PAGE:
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Op-ed: Recycling incentives important for Montana



By Mark Nelson Recycle Montana

A 2004 economic study entitled, “The Economic and Ecological Benefits of Recycling in Montana” found recycling created at least 300 full-time jobs, generating $89,120,000 in revenue in 2003.

Recycling collection, processing and manufacturing provide an opportunity to create environmental and economic resources from what would otherwise be waste. Communities across the state are working hard to do their part, but being a rural state far from recycling markets creates challenges.

To help address these, the 1999 Legislature established a tax credit for recycling equipment and a deduction for the purchase of recycled material. Successful, both were made permanent in 2009. As recycling equipment becomes more important for collection and processing, the equipment credit helps businesses keep their operations in Montana. The purchase and use deduction helps develop the markets needed to keep the jobs here, as well. Tax incentives are long-standing tools that generally represent the common ground – and are the bulk of Montana’s policy to support recycling.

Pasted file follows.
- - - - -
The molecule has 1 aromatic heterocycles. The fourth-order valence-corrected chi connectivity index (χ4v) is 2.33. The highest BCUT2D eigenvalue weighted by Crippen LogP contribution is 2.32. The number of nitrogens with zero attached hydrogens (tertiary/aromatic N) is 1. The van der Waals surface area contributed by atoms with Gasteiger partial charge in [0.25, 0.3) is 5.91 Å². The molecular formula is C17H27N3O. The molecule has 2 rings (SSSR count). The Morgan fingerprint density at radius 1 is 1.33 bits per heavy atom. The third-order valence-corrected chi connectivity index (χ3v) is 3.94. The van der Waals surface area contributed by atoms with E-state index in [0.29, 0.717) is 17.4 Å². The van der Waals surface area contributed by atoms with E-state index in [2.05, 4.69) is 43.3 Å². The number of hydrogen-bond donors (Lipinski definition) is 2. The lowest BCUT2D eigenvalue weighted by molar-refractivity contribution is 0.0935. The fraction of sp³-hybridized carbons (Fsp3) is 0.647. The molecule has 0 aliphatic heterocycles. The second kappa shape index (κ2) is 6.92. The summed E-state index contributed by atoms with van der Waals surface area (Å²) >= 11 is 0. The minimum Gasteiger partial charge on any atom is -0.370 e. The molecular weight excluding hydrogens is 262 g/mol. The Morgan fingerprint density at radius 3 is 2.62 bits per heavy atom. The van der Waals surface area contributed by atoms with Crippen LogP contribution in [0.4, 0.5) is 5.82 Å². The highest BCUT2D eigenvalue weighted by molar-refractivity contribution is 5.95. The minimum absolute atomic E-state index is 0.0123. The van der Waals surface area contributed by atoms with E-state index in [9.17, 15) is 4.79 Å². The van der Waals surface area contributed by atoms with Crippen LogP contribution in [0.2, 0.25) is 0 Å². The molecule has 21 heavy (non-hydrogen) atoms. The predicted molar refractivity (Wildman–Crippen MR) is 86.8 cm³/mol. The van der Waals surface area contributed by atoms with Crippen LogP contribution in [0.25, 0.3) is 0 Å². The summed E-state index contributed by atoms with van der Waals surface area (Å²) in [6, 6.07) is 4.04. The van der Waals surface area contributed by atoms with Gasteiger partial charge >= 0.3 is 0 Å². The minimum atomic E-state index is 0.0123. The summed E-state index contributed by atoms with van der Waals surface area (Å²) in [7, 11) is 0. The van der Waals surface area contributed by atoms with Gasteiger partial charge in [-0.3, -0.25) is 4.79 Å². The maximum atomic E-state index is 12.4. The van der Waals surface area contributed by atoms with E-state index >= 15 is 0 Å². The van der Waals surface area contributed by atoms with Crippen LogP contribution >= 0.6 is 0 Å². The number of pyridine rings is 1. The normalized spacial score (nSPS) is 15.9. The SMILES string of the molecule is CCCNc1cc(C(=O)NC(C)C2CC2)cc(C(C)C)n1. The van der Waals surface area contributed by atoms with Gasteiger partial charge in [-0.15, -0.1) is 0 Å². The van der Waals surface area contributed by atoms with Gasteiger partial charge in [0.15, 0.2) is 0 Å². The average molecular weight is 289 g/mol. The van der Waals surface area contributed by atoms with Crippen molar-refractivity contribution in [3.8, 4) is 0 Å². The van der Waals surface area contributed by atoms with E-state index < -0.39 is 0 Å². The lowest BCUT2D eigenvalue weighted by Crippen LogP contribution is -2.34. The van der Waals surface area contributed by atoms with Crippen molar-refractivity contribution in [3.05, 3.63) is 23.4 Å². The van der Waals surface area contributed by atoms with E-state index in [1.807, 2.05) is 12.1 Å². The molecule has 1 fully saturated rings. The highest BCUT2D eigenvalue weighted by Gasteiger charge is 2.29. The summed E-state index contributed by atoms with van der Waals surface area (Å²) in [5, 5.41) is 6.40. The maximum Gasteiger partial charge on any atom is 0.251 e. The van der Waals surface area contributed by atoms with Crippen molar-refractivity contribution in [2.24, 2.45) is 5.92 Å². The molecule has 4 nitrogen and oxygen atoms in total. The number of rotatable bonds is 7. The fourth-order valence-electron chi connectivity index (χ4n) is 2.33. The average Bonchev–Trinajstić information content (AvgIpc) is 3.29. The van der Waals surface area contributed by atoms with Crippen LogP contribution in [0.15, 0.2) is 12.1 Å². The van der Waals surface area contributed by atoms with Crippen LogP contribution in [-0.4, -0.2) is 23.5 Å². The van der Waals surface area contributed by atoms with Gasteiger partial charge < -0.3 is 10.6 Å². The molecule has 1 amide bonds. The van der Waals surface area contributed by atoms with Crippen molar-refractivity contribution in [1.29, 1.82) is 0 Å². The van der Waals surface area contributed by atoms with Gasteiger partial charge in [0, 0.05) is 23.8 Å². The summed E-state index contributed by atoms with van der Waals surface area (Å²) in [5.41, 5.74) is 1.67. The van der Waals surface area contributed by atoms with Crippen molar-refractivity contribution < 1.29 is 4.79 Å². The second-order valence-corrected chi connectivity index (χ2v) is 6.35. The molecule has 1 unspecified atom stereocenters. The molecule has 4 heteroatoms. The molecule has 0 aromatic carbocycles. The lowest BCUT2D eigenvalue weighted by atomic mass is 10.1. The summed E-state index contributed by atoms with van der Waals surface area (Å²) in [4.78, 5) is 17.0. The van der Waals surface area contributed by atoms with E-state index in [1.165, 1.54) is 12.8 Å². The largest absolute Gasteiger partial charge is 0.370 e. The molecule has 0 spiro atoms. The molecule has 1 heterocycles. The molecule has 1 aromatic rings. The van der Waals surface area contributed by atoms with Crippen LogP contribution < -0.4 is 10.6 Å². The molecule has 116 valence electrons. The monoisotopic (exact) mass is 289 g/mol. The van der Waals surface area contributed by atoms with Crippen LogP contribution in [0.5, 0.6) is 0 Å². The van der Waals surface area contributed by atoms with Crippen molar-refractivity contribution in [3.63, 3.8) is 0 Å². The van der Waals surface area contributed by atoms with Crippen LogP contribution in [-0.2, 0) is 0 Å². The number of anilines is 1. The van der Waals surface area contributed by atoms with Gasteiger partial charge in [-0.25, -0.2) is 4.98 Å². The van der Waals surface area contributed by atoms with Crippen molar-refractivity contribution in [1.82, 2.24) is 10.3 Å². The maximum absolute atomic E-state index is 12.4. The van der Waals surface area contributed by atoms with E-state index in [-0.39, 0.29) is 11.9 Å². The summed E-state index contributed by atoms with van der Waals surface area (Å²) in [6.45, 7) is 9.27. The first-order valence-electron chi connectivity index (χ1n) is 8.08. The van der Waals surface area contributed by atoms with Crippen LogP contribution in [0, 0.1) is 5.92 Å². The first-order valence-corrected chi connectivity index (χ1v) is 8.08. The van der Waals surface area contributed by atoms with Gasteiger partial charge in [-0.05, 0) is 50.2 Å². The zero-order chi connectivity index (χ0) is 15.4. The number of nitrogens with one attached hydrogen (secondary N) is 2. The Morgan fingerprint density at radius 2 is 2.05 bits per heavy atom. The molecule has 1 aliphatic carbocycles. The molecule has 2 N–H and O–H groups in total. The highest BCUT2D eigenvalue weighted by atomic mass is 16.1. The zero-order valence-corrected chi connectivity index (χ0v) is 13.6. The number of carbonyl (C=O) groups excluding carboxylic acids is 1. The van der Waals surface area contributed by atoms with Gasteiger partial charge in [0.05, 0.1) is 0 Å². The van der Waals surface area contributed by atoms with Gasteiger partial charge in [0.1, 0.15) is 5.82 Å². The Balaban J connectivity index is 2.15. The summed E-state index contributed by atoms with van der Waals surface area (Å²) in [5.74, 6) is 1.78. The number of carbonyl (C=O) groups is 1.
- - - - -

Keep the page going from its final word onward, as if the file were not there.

Through the equipment incentive, a Billings recycling company purchased the necessary equipment to shred hard drives, with all customer data destroyed beyond recovery. House Bill 581 and Senate Bill 282 repeal these credits and many others that policymakers and Montanans have supported. The incentives match voluntary, private investments that meet Montana goals and generate economic activity.

While both bills seek tax simplification, a more measured approach would better serve Montana. Simplification doesn’t require the elimination of these incentives and others, especially without adequate consideration of the economic benefits they’ve proven to provide to the citizens and the state.

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